At the end of a unit on angle measures in interconnected figures and geometric polygons, Mr. H assigned students the unit test provided with the textbook. The test consisted of finding and writing the degrees of angles in a complex figure, and matching the addition of several angles to a correct description of the angles (e.g. complementary angles). Through the test, the students demonstrated technical proficiency in calculating angles. There was no opportunity to apply this skill or to discuss their computations in a substantive manner.

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As you look at these two examples, I hope that it is obvious to you which is the example of the more traditional learning and which is the example of deep learning. The differences are stark! In Example A, a cluster of meaningful open-ended questions forms the basis of learning, and the teacher is striving for in-depth student understanding of both physics and mathematics principles and concepts. Throughout these lessons, there is a significant amount of interactive learning in which students are constructing meaning and processing information and ideas. Students actively use their intellect to first understand some basic principles and ideas, and then apply, analyze and interpret their basic learning through new authentic experiences. They are fully engaged in an authentic experience that helps them deepen their understanding and develop cognitively complex learning skills and habits of mind. And, finally, their learning has a value beyond school – they are working from potentially real-world experiences like those that students may face later in life as engineers, designers, or general problem solvers.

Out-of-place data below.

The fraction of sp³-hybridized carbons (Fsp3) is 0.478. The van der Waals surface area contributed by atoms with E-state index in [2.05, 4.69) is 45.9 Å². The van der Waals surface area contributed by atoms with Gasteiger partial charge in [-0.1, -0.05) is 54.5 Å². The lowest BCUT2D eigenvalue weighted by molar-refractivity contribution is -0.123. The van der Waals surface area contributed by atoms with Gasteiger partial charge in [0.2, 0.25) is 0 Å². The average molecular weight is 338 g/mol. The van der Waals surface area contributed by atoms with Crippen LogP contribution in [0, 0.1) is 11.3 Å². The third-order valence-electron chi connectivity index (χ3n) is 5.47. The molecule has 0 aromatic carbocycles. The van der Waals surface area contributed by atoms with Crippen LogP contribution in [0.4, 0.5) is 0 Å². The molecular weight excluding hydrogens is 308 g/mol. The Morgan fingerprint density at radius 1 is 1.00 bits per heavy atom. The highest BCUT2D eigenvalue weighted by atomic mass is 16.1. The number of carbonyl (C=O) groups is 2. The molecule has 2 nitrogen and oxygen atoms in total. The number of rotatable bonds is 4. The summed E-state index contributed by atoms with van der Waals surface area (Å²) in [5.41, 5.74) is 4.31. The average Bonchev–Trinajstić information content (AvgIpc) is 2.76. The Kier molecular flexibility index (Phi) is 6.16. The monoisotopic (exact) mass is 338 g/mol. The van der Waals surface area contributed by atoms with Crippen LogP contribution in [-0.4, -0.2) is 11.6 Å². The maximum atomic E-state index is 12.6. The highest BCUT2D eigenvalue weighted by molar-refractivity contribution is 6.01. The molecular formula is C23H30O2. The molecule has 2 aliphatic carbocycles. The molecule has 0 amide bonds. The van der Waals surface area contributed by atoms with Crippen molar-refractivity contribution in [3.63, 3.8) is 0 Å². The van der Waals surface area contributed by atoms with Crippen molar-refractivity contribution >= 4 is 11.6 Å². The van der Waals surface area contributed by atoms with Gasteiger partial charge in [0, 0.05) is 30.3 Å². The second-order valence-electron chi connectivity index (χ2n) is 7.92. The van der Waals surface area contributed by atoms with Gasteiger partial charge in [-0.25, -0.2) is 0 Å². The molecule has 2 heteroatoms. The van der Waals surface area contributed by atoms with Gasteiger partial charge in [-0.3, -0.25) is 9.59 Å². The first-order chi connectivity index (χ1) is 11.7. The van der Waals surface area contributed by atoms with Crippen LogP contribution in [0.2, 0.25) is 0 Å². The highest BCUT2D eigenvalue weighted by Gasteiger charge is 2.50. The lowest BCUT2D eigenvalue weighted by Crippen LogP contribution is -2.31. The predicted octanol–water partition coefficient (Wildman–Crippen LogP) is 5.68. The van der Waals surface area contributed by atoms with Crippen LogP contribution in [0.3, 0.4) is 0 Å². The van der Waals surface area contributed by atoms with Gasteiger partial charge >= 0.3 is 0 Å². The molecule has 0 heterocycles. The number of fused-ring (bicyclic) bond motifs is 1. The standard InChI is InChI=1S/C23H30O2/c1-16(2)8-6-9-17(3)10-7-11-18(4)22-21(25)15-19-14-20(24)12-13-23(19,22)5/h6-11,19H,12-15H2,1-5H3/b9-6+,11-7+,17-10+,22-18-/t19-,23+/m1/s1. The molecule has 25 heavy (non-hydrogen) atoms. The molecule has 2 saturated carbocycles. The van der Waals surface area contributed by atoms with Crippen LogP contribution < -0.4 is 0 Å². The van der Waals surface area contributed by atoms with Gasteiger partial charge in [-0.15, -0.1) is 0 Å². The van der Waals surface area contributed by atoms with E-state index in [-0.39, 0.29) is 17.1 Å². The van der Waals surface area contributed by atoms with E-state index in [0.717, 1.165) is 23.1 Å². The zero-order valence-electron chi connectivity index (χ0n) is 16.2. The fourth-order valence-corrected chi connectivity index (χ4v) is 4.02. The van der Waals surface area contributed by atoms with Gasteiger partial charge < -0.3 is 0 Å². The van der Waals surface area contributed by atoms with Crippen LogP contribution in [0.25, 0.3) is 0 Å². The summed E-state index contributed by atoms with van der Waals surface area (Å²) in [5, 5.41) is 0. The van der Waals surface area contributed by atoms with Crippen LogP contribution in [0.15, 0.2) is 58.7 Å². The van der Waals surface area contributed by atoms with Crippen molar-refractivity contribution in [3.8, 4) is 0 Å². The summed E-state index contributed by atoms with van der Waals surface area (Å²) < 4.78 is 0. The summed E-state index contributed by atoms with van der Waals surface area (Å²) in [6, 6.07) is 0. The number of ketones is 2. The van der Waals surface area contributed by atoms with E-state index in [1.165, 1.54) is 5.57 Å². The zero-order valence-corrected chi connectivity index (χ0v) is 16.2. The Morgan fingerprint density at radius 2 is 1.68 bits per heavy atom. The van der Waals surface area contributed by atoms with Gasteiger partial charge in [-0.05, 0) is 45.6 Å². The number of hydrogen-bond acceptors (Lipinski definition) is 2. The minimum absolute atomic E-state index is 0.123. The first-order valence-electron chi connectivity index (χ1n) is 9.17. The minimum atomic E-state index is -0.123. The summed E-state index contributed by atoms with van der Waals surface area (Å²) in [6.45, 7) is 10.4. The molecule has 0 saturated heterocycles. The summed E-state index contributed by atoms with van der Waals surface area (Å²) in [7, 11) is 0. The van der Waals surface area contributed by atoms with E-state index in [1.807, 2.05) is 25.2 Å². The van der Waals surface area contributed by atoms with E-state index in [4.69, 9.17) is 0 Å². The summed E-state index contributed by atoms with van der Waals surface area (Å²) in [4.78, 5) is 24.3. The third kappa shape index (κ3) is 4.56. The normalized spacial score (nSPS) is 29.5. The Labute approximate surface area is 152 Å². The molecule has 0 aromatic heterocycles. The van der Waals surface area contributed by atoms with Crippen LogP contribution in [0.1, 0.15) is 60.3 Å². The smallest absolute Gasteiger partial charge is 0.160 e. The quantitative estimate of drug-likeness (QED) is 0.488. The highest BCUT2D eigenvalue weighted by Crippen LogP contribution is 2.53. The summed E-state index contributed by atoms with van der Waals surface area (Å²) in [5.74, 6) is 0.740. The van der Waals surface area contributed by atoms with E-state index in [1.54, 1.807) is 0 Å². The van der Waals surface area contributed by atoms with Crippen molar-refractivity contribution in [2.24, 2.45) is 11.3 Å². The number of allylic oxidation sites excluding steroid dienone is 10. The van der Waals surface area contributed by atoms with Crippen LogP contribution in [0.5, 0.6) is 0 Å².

Few if any of these qualities are apparent in Example B. In this often typical math teaching example, students learn the superficial trappings of mathematics by being provided with and applying formulas in a rote way. In this primarily teacher-centered class, students are finding answers to math problems with very little input or thinking. Students are generally passive learners, using algorithms to find pat answers. There is no opportunity to consider how interconnected figures or geometric polygons matter in or apply to the world outside of and beyond school.

Based on these differences, and on the work done by many researchers, I suggest four key criteria that define and describe deep learning and help to determine whether a teacher is a deep learning teacher:

The teacher has a deep learning mindset. She makes a significant effort to go beyond basic understanding and skill development and is striving for students to develop more in-depth understanding, the ability to apply key concepts, ideas, and skills, and advanced understanding, critical and creative thinking, and “learning to learn” skill development.

Students are heavily engaged in the learning process. They are given greater opportunity to ask questions, construct meaning, talk to and learn from and with others, develop alternatives and solutions, provide their own insights and solutions, and think more deeply with greater complexity. They are generally more independent learners, thoughtful, collaborative, and pro-active.

Instructional activities promote “high cognitive challenge”, such as analyzing data, constructing interpretations, developing carefully constructed points of view, and figuring out complex solutions to problems.

Students are given opportunities to apply to learn to authentic situations that build deep learning understanding and skills, develop curiosity and interest, promote critical habits of mind, and illustrate the value of the learning beyond school.

## An Important Understanding of Deep Learning:

Deep learning can be implemented at all levels of learning, in all subject areas and programs.